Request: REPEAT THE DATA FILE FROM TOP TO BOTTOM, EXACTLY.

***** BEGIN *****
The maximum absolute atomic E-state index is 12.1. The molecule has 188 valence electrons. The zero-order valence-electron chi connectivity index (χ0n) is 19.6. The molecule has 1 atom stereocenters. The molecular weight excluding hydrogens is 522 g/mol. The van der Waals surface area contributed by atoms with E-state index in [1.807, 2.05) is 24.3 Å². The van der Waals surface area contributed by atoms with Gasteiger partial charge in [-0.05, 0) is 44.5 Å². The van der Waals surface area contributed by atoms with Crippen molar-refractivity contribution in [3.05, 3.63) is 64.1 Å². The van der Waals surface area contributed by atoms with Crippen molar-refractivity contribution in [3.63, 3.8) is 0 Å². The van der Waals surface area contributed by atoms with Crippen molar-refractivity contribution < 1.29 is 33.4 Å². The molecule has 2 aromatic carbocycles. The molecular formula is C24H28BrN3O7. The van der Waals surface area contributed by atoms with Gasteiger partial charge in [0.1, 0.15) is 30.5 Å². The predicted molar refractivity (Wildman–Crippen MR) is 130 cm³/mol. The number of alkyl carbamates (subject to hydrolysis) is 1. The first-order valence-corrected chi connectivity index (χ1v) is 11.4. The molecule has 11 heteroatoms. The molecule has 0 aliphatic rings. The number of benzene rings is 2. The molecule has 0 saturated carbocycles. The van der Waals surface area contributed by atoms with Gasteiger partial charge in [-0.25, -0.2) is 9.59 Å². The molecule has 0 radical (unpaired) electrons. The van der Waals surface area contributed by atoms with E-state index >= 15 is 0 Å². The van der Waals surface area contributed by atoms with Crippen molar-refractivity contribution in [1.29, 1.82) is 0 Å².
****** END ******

The maximum absolute atomic E-state index is 12.1. The molecule has 188 valence electrons. The zero-order valence-electron chi connectivity index (χ0n) is 19.6. The molecule has 1 atom stereocenters. The molecular weight excluding hydrogens is 522 g/mol. The van der Waals surface area contributed by atoms with E-state index in [1.807, 2.05) is 24.3 Å². The van der Waals surface area contributed by atoms with Gasteiger partial charge in [-0.05, 0) is 44.5 Å². The van der Waals surface area contributed by atoms with Crippen molar-refractivity contribution in [3.05, 3.63) is 64.1 Å². The van der Waals surface area contributed by atoms with Crippen molar-refractivity contribution in [3.63, 3.8) is 0 Å². The van der Waals surface area contributed by atoms with Crippen molar-refractivity contribution < 1.29 is 33.4 Å². The molecule has 2 aromatic carbocycles. The molecular formula is C24H28BrN3O7. The van der Waals surface area contributed by atoms with Gasteiger partial charge in [0.1, 0.15) is 30.5 Å². The predicted molar refractivity (Wildman–Crippen MR) is 130 cm³/mol. The number of alkyl carbamates (subject to hydrolysis) is 1. The first-order valence-corrected chi connectivity index (χ1v) is 11.4. The molecule has 11 heteroatoms. The molecule has 0 aliphatic rings. The number of benzene rings is 2. The molecule has 0 saturated carbocycles. The van der Waals surface area contributed by atoms with Gasteiger partial charge in [-0.25, -0.2) is 9.59 Å². The molecule has 0 radical (unpaired) electrons. The van der Waals surface area contributed by atoms with E-state index >= 15 is 0 Å². The van der Waals surface area contributed by atoms with Crippen molar-refractivity contribution in [1.29, 1.82) is 0 Å².